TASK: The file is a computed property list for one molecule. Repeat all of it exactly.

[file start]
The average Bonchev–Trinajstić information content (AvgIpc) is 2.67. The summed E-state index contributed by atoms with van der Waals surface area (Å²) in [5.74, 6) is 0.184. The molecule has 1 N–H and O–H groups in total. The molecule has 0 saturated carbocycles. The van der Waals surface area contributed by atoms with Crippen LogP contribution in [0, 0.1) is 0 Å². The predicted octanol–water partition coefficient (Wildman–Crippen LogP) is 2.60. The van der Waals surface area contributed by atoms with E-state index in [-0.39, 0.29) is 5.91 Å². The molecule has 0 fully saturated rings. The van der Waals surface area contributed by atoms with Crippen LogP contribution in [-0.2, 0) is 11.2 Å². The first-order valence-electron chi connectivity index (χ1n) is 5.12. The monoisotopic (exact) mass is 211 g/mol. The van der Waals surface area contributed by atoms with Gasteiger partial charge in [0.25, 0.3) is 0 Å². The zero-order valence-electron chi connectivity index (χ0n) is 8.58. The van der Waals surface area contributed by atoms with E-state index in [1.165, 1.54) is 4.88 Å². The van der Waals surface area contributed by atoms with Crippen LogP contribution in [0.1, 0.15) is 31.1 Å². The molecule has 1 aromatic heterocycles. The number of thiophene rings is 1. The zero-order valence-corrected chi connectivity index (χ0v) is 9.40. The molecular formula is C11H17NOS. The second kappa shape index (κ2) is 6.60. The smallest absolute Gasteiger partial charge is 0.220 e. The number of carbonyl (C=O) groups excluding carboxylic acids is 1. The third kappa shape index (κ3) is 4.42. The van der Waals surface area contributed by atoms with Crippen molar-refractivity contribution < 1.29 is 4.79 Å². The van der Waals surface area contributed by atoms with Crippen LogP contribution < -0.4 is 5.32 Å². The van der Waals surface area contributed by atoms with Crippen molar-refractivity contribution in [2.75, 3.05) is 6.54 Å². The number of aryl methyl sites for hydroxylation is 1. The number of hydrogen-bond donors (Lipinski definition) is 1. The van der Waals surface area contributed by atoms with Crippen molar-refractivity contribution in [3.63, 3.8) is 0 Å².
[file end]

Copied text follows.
The average Bonchev–Trinajstić information content (AvgIpc) is 2.67. The summed E-state index contributed by atoms with van der Waals surface area (Å²) in [5.74, 6) is 0.184. The molecule has 1 N–H and O–H groups in total. The molecule has 0 saturated carbocycles. The van der Waals surface area contributed by atoms with Crippen LogP contribution in [0, 0.1) is 0 Å². The predicted octanol–water partition coefficient (Wildman–Crippen LogP) is 2.60. The van der Waals surface area contributed by atoms with E-state index in [-0.39, 0.29) is 5.91 Å². The molecule has 0 fully saturated rings. The van der Waals surface area contributed by atoms with Crippen LogP contribution in [-0.2, 0) is 11.2 Å². The first-order valence-electron chi connectivity index (χ1n) is 5.12. The monoisotopic (exact) mass is 211 g/mol. The van der Waals surface area contributed by atoms with Gasteiger partial charge in [0.25, 0.3) is 0 Å². The zero-order valence-electron chi connectivity index (χ0n) is 8.58. The van der Waals surface area contributed by atoms with E-state index in [1.165, 1.54) is 4.88 Å². The van der Waals surface area contributed by atoms with Crippen LogP contribution in [0.1, 0.15) is 31.1 Å². The molecule has 1 aromatic heterocycles. The number of thiophene rings is 1. The zero-order valence-corrected chi connectivity index (χ0v) is 9.40. The molecular formula is C11H17NOS. The second kappa shape index (κ2) is 6.60. The smallest absolute Gasteiger partial charge is 0.220 e. The number of carbonyl (C=O) groups excluding carboxylic acids is 1. The third kappa shape index (κ3) is 4.42. The van der Waals surface area contributed by atoms with Crippen molar-refractivity contribution < 1.29 is 4.79 Å². The van der Waals surface area contributed by atoms with Crippen LogP contribution < -0.4 is 5.32 Å². The van der Waals surface area contributed by atoms with Crippen molar-refractivity contribution in [2.75, 3.05) is 6.54 Å². The number of aryl methyl sites for hydroxylation is 1. The number of hydrogen-bond donors (Lipinski definition) is 1. The van der Waals surface area contributed by atoms with Crippen molar-refractivity contribution in [3.63, 3.8) is 0 Å².